The docuseries, based off of U.K. program of the same name, offers troubled teens a second chance at receiving a quality education
Sundance Channel has greenlit "Dream School," a new non-fiction series from executive producers Curtis "50 Cent" Jackson and celebrity chef Jamie Oliver, network president Sarah Barnett announced on Thursday.
Set to premiere this fall, the six-part hour-long series follows troubled teenagers — all high school dropouts — attending a learning institution where classes are taught by top industry professionals in a number of fields, including music, filmmaking, science, acting, art, and politics.
The format is adapted from Oliver's U.K. program of the same name, which he created under his Fresh One production company. Fresh One will produce the American version with Jackson's G-Unit Films and Television.
"The importance of 'Dream School 'is monumental," Jackson said in a statement. "Helping to inspire these students to reach their potential is personally gratifying.”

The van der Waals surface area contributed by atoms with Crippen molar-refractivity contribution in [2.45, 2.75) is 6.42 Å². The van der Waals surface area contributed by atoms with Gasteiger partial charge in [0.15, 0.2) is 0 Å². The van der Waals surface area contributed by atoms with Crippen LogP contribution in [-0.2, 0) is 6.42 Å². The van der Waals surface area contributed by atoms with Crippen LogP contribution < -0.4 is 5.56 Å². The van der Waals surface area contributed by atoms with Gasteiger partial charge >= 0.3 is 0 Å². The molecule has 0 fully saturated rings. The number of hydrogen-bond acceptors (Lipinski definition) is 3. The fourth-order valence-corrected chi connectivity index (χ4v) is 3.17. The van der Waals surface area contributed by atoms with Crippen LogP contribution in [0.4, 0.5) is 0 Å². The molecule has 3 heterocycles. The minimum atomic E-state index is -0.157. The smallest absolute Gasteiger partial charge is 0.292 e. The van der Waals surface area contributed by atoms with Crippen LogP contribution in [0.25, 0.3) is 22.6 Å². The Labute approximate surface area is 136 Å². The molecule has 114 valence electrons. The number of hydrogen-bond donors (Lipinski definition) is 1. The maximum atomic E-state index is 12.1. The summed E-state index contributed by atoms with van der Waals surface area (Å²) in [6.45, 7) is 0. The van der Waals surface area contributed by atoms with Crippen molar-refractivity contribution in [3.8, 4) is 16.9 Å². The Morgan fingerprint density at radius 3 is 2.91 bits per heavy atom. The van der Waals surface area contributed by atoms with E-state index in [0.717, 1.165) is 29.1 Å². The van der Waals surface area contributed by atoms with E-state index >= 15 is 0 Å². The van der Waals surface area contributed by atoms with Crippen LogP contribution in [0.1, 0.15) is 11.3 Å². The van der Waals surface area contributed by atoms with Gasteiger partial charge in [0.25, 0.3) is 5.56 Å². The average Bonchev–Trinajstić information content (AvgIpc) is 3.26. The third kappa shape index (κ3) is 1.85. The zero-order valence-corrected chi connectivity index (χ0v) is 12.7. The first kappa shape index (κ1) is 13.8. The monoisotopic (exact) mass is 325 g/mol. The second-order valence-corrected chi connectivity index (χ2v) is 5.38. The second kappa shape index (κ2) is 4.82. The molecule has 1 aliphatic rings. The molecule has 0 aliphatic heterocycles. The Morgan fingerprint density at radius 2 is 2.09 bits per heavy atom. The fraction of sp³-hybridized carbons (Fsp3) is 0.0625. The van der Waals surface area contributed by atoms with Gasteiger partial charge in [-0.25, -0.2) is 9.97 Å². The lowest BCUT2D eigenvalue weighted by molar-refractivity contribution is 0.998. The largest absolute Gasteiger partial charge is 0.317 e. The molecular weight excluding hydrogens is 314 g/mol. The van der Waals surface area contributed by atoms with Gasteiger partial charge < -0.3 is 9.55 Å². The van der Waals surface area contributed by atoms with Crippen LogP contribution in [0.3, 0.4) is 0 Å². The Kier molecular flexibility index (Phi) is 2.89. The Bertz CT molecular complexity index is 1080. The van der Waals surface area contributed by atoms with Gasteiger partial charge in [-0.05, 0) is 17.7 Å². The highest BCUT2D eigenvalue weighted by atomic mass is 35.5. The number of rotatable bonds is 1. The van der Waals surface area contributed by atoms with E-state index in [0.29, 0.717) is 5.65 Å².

Oliver noted the original version of the series successfully transformed the lives of the U.K. teens who were involved, and hopes to do the same for the American participants, but says it won't be easy.
"'Dream School' is tough – both for the kids and for the teachers," Oliver explained. "It's not going to be an easy ride because there are always big characters to deal with and often tensions run high."
Jonathan Grosskopf will executive produce the series for Sundance Channel, along with G-Unit's Andrew Jameson and original executive producer, Roy Ackerman.
"'Dream School' will be at times devastating, at times deeply uplifting, and entirely full of the genuine conflict and struggle that goes along with true transformation," Barnett said. "Viewers will see that play out, not just from the teenagers in the show but also from the celebrities and educators who have signed on for this tough yet potentially life-changing project."